How The Chips Fall: After one bowl-winning catch, Miles Boykin emerges as Notre Dame’s go-to-guy in the receiving corps
Joe Everett | Friday, October 5, 2018
The ball was on the Notre Dame 45-yard line. There was 1:40 left in the fourth quarter. Irish down 17-14.
Notre Dame offensive coordinator Chip Long dialed up the first-down play. Then-junior wide receiver Miles Boykin split out as the lone receiver on the boundary, facing a one-on-one matchup with LSU junior cornerback Donte Jackson.
Ian Book took the snap, looked off LSU safety John Battle, and lofted a ball to Boykin’s back shoulder along the near sideline. Boykin turned his body and leapt up, snagged the ball with one hand, avoided Jackson, juked the oncoming Battle, made Jackson miss again and took off toward the end zone — scoring the winning points in Notre Dame’s thrilling 21-17 win over the Tigers and vaulting himself into Notre Dame lore.
“I was really tired, I had run two go-routes before that,” Boykin remembered. “They called the play … and I just went up there trying to make a play, and everything else kind of unfolded. It was like tunnel vision, I don’t remember actually making the play, I just remember being in the end zone celebrating with my teammates.”
For Boykin, a 6-foot-4, 228-pound wide receiver, going up and making big plays is something he has a special ability to do. However, because of his size and skill in addition to his various passions growing up in Tinley Park, whether he would choose football as a career path was always in question, much less playing football at Notre Dame.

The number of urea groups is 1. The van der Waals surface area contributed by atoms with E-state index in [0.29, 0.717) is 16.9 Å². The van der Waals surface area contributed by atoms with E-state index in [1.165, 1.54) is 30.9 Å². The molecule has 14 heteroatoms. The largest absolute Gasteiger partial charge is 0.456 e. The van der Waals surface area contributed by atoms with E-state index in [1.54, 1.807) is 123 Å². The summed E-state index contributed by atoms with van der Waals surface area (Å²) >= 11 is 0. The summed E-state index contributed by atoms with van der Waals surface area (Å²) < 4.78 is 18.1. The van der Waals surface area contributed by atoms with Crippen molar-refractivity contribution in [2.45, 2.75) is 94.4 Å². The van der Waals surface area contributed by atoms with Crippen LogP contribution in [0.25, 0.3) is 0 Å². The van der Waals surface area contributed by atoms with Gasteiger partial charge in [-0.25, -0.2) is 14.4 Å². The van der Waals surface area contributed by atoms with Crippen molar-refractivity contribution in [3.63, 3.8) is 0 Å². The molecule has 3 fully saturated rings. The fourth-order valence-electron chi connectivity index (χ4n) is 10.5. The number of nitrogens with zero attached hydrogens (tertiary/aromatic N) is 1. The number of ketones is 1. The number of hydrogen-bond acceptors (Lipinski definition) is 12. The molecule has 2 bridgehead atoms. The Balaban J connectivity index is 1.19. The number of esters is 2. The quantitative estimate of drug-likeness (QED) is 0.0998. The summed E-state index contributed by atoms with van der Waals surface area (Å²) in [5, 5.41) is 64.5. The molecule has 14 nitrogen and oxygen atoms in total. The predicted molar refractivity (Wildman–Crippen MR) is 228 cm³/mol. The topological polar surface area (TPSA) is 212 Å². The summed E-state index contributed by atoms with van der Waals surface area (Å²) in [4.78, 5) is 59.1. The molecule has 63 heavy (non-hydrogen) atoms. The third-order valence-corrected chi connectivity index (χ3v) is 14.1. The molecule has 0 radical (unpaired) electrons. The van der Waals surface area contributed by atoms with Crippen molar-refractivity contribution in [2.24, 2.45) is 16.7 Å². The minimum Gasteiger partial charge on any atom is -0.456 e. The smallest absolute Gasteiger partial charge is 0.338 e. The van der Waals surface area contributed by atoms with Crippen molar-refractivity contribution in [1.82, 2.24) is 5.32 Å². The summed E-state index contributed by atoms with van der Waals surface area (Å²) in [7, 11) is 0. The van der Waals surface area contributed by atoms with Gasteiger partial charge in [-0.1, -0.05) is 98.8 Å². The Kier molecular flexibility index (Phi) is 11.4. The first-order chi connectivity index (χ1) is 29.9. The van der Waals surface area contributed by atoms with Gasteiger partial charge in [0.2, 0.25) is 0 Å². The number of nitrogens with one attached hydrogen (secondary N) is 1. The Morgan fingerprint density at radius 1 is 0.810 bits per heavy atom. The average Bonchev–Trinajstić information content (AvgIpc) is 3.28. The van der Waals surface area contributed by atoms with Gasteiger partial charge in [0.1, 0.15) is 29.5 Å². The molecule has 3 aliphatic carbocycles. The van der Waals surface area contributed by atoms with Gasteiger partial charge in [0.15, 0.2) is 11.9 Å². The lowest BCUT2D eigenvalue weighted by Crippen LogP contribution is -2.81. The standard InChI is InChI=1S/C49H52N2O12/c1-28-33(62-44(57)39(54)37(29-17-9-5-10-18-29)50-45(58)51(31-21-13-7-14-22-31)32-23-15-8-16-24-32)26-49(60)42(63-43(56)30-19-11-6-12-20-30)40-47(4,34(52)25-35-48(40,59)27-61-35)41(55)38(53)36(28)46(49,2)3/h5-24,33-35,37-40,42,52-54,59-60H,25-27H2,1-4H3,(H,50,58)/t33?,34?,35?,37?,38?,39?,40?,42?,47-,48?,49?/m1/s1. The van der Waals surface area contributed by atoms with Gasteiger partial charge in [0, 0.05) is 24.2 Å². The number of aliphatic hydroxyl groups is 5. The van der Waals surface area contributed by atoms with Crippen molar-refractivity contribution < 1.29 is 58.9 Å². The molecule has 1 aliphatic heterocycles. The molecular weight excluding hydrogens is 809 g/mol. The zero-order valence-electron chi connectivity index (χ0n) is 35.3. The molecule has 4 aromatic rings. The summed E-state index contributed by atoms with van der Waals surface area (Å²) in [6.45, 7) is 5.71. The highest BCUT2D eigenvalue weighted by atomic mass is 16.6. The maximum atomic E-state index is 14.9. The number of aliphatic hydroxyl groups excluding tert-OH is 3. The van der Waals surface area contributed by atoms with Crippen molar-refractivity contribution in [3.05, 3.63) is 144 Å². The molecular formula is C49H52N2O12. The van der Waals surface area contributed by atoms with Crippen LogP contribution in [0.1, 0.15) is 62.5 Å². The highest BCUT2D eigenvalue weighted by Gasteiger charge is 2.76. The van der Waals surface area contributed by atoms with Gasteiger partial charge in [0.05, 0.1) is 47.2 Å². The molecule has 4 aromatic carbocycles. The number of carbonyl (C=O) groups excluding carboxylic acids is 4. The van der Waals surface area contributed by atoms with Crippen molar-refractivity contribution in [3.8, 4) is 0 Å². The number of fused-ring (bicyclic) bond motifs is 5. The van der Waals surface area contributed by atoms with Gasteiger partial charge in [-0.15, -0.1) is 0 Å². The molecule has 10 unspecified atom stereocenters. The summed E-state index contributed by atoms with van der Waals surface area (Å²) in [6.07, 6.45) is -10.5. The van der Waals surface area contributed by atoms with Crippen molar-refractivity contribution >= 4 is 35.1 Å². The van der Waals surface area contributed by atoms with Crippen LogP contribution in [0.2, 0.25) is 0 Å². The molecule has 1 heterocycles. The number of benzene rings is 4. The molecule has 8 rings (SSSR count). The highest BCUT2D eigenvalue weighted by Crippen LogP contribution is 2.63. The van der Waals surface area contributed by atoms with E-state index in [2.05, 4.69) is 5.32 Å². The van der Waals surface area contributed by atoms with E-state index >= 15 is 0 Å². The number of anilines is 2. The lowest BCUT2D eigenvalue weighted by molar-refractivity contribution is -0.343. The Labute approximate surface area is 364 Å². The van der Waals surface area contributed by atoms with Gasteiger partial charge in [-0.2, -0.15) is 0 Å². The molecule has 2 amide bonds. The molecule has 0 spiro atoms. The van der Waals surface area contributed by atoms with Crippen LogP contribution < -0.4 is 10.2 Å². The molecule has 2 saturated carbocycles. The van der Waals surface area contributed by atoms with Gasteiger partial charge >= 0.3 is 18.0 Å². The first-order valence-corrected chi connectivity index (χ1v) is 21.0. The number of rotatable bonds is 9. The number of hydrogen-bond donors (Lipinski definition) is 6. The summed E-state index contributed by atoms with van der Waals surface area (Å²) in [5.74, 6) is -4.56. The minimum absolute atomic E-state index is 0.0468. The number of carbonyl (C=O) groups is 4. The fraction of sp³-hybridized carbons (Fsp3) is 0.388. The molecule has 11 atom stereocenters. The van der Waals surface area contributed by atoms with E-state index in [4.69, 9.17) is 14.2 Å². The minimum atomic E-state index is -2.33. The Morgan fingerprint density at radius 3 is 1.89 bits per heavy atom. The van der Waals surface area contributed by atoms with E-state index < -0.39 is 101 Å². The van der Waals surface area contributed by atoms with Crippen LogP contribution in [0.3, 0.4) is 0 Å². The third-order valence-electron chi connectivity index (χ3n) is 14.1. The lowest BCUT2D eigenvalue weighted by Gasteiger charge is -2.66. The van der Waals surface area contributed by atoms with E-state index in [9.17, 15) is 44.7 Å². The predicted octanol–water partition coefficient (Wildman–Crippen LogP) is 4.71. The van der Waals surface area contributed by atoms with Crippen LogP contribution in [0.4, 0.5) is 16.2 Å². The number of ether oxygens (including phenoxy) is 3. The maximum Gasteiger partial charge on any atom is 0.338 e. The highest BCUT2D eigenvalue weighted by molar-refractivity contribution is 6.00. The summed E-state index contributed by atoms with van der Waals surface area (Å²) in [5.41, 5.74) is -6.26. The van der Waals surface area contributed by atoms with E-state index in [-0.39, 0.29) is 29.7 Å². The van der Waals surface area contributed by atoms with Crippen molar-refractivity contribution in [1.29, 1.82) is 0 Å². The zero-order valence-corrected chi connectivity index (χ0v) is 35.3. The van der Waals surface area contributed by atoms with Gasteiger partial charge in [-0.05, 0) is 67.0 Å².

“I’m from the Chicago area, and a lot of people there either love or hate Notre Dame, and I was definitely one of the people that hated Notre Dame, just because everybody loved them,” Boykin said. “When I was growing up I was a basketball player mostly, and I didn’t play football until I was in the fifth grade. After that, I just fell in love with it. When I got to high school, I still thought I would be playing basketball in college, but I was getting recruited for both. Sophomore year I got my first offer for football, and so I decided to just focus on football from then on.
“ … My first visit to Notre Dame was for the  BYU game — I forget how cold it was, but it was one of the coldest games they’ve ever had here — and my mom was like, ‘OK, I know you don’t want to come back here,’ and I was like, ‘No, I kinda liked it.’ I came back a couple months later, and they offered me, and then I committed that summer, but yeah — fell in love with it off of my first visit.”
Throughout his entire journey, Boykin’s family has been with him and continues to support him to this day. The senior wide receiver especially draws strength and inspiration from his older brother, George, who suffered a serious head injury while playing tight end for Providence High School in 2011. George Boykin hasn’t played a snap of football since the life-threatening hit, but continues to support Miles’ football career as the two brothers both aim to take flight in their own way.
“They mean the world to me,” Boykin said of his family. “My brother had a bad injury and couldn’t play football anymore, so he lives vicariously through me playing football. He’s still doing awesome things. He’s a pilot right now, getting his masters in aviation, but yeah he’s definitely my No. 1 fan … and one of my biggest supporters.”